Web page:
When you think of Advent, your mind might not immediately go to John the Baptist, but this saintly prophet plays a pivotal role in the liturgical seasons of Advent and Lent. He was the herald, the forerunner who spoke about Jesus’ coming deliverance. No one does a greater job living for and preparing others for Christ than this saint. His entire life, mission, words, and works were breathing examples which pointed, not to himself, but to Jesus. In the midst of our own Advent journeys, there is no better exemplar who can show us the way.
My route to finding the importance of John the Baptist was a long one. For much of my life, I thought he was simply Jesus’ cousin who wore weird clothing, lived in the desert and baptized people. I was convinced that he was merely another saint in the cast of characters we are called to emulate. However, I later found that his witness, zeal, and faith was a blueprint for discipleship.
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It wasn’t until I began to pray with the Liturgy of the Hours (Breviary) in college that I began to see the depth and benefit of taking up a John the Baptist spirit. The Breviary is a collection of psalms, Scripture passages and prayers which traces its origins to the prayers of Israel in the Temple and during exile as well as Jesus’ constant mention of the psalms. This form of prayer took on global significance in the 16th century and has become a way for religious and lay people to consecrate various times of the day to God.
Setting aside time for prayer is always a challenge for Christians who live and work in the world while raising families, especially during Advent. There are so many items on our checklist and so many tasks to accomplish that it becomes difficult for me to keep myself centered on what the goal of this season is. Marking each period of our day with a turn towards God’s power, presence, and profound love allows us to see that he is always working in the present moment. Habits in prayer and reflection have been the most helpful way for me to stay awake and call to mind the gravity of the Christmas message we are waiting for.
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Recently, I’ve focused on praying the Liturgy of the Hours. The Breviary contains Morning Prayer, Daytime Prayer, Evening Prayer and Night Prayer, with the appearance of John the Baptist entering in profound fashion each day in Morning Prayer. The recitation of the Canticle of Zechariah or Benedictus (Luke 1:68-79) highlights John’s father, Zechariah, and his prayer of joy after his son is born. John the Baptist plays such an important role each day, which surprised me at first, but made complete sense the more I thought about it.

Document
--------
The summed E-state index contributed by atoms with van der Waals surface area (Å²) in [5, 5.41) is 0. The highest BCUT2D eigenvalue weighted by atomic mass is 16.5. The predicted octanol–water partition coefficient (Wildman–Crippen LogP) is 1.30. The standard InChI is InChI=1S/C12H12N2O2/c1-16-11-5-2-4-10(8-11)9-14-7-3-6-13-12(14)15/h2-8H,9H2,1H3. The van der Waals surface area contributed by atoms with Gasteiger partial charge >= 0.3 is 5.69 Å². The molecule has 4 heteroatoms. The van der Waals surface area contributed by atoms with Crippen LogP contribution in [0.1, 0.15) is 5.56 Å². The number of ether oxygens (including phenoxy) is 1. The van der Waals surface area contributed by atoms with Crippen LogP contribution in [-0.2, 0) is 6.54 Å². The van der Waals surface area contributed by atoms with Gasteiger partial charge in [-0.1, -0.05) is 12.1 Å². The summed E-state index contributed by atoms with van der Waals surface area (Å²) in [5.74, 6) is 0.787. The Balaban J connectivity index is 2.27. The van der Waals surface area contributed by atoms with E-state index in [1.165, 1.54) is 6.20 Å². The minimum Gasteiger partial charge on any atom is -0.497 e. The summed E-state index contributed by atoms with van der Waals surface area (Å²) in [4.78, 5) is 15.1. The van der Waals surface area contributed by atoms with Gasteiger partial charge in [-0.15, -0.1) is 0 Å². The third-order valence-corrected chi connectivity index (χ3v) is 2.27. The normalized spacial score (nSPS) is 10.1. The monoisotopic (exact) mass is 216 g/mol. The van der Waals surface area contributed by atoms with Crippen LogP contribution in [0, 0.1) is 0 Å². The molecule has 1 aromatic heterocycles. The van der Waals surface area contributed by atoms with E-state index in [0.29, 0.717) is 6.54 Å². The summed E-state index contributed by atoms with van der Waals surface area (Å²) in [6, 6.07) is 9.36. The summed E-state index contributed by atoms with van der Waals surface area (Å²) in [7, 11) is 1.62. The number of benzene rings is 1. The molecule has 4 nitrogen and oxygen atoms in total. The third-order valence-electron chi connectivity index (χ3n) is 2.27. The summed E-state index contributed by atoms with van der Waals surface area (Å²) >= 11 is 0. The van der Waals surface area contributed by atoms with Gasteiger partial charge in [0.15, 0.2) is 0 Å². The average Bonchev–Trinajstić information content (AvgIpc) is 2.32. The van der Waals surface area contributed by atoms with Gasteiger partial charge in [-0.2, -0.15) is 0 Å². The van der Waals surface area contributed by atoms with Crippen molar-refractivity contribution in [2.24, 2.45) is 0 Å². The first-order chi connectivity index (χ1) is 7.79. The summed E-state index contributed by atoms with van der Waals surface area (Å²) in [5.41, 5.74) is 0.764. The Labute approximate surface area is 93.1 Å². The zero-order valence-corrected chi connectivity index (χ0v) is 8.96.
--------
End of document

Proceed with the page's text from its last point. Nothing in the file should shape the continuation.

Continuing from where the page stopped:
Zechariah speaks about how his son will be the highest prophet, who announces salvation to all. He will also have the privilege of “preparing the way for the Lord” and pointing to God’s tender mercy revealed in the sacrificial and unconditional love of his son. John would have seen the lives of prayer lived out by his parents, Elizabeth and Zechariah, and would have had a deep intimacy with the Father through reciting the Scriptures and contemplating God’s glory.
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Here is John’s unmistakable push for you and for me this Advent: not only to pray with more frequency each day, but to highlight the bountiful mercy which Christmas proclaims while finding more ways to proclaim that message to the world around us. Personally, I’m experiencing the push to ask myself each day of Advent: What am I going to do today to preach Christ’s name and love? The first step in reaching this goal is to be grounded in intimacy with God like John was. This can be accomplished by inviting our families to pray together more often before meals, in the morning, and before bed, as well as coming together after Sunday Mass to speak about the power of the readings.
John’s prayer life fed his spirit, and it needs to feed ours so that we are enabled to become “the voice crying out in the wilderness” exclaiming “prepare the word for the Lord” (Mark 1:3; Isaiah 40:1). The Baptist’s teachings, actions, and entire existence was a billboard for the coming of Jesus Christ. This is literally what Advent asks us to focus on and accomplish in our own lives. Ponder the Song of Zachariah each day, wake up asking yourself how you will prepare the way for him today, and retreat to the wilderness more often to sit with God’s presence.
May we accept the invitation to point others to Jesus like John did by speaking about God in the ordinary moments, inviting others to pray with us and reflecting on how we can move further towards loving our neighbor. May we do so by enacting simple but profound habits that shout out to the world the beautiful grandeur which is the baby born in Bethlehem.